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Today's Stichomancy for Heidi Klum

The first excerpt represents the past or something you must release, and is drawn from On the Origin of Species by Charles Darwin:

the proximity of the two areas,--unless, indeed, it be assumed that an isthmus separated two seas inhabited by distinct, but contemporaneous, faunas. Lyell has made similar observations on some of the later tertiary formations. Barrande, also, shows that there is a striking general parallelism in the successive Silurian deposits of Bohemia and Scandinavia; nevertheless he finds a surprising amount of difference in the species. If the several formations in these regions have not been deposited during the same exact periods,--a formation in one region often corresponding with a blank interval in the other,--and if in both regions the species have gone on slowly changing during the accumulation of the several formations and during the long intervals of time between them; in this case, the several


On the Origin of Species
The second excerpt represents the present or the deciding factor of the moment, and is drawn from The Adventures of Tom Sawyer by Mark Twain:

gate with a tin pail, and singing Buffalo Gals. Bringing water from the town pump had always been hateful work in Tom's eyes, before, but now it did not strike him so. He remembered that there was company at the pump. White, mulatto, and negro boys and girls were always there waiting their turns, resting, trading playthings, quarrelling, fighting, skylarking. And he remembered that although the pump was only a hundred and fifty yards off, Jim never got back with a bucket of water under an hour -- and even then some- body generally had to go after him. Tom said:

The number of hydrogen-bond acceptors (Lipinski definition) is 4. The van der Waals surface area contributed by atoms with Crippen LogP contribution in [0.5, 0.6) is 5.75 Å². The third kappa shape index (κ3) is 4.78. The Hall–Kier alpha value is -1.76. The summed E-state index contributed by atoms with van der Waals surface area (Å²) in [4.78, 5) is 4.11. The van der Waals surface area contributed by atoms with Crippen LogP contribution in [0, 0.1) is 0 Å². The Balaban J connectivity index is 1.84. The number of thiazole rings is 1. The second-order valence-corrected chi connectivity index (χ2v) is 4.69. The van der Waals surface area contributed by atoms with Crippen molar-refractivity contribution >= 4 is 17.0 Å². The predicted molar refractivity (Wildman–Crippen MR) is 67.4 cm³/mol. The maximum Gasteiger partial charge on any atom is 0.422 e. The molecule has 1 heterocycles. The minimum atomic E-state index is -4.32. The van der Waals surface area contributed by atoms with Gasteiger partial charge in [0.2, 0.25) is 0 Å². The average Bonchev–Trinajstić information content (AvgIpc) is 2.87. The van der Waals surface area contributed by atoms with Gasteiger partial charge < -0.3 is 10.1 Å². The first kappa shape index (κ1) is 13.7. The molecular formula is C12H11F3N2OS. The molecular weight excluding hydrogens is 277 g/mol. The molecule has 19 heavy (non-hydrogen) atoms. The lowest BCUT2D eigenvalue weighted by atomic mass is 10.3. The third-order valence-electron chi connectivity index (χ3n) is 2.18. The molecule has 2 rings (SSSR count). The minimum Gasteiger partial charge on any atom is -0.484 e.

The Adventures of Tom Sawyer
The third excerpt represents the future or something you must embrace, and is drawn from A Treatise on Parents and Children by George Bernard Shaw:

industrial system. The school is a prison in which work is a punishment and a curse. In avowed prisons, hard labor, the only alleviation of a prisoner's lot, is treated as an aggravation of his punishment; and everything possible is done to intensify the prisoner's inculcated and unnatural notion that work is an evil. In industry we are overworked and underfed prisoners. Under such absurd circumstances our judgment of things becomes as perverted as our habits. If we were habitually underworked and overfed, our notion of heaven would be a place where everybody worked strenuously for twenty-four hours a day and never got anything to eat.

Once realize that a perpetual holiday is beyond human endurance, and